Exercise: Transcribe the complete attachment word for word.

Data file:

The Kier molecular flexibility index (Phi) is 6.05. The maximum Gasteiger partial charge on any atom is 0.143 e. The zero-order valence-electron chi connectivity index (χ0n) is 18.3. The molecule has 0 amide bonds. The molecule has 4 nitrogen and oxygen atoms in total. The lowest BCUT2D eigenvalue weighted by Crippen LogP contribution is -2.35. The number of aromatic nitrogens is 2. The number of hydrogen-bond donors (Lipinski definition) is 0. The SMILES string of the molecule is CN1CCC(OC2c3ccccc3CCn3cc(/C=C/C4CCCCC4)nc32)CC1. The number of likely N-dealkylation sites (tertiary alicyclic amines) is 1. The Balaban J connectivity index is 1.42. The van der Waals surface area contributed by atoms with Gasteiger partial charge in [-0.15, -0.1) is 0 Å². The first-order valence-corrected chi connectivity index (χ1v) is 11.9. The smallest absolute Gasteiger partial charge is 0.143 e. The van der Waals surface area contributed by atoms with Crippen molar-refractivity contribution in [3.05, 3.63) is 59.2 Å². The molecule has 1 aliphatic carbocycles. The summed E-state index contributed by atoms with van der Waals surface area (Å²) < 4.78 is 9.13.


The Kier molecular flexibility index (Phi) is 6.05. The maximum Gasteiger partial charge on any atom is 0.143 e. The zero-order valence-electron chi connectivity index (χ0n) is 18.3. The molecule has 0 amide bonds. The molecule has 4 nitrogen and oxygen atoms in total. The lowest BCUT2D eigenvalue weighted by Crippen LogP contribution is -2.35. The number of aromatic nitrogens is 2. The number of hydrogen-bond donors (Lipinski definition) is 0. The SMILES string of the molecule is CN1CCC(OC2c3ccccc3CCn3cc(/C=C/C4CCCCC4)nc32)CC1. The number of likely N-dealkylation sites (tertiary alicyclic amines) is 1. The Balaban J connectivity index is 1.42. The van der Waals surface area contributed by atoms with Gasteiger partial charge in [-0.15, -0.1) is 0 Å². The first-order valence-corrected chi connectivity index (χ1v) is 11.9. The smallest absolute Gasteiger partial charge is 0.143 e. The van der Waals surface area contributed by atoms with Crippen molar-refractivity contribution in [3.05, 3.63) is 59.2 Å². The molecule has 1 aliphatic carbocycles. The summed E-state index contributed by atoms with van der Waals surface area (Å²) < 4.78 is 9.13.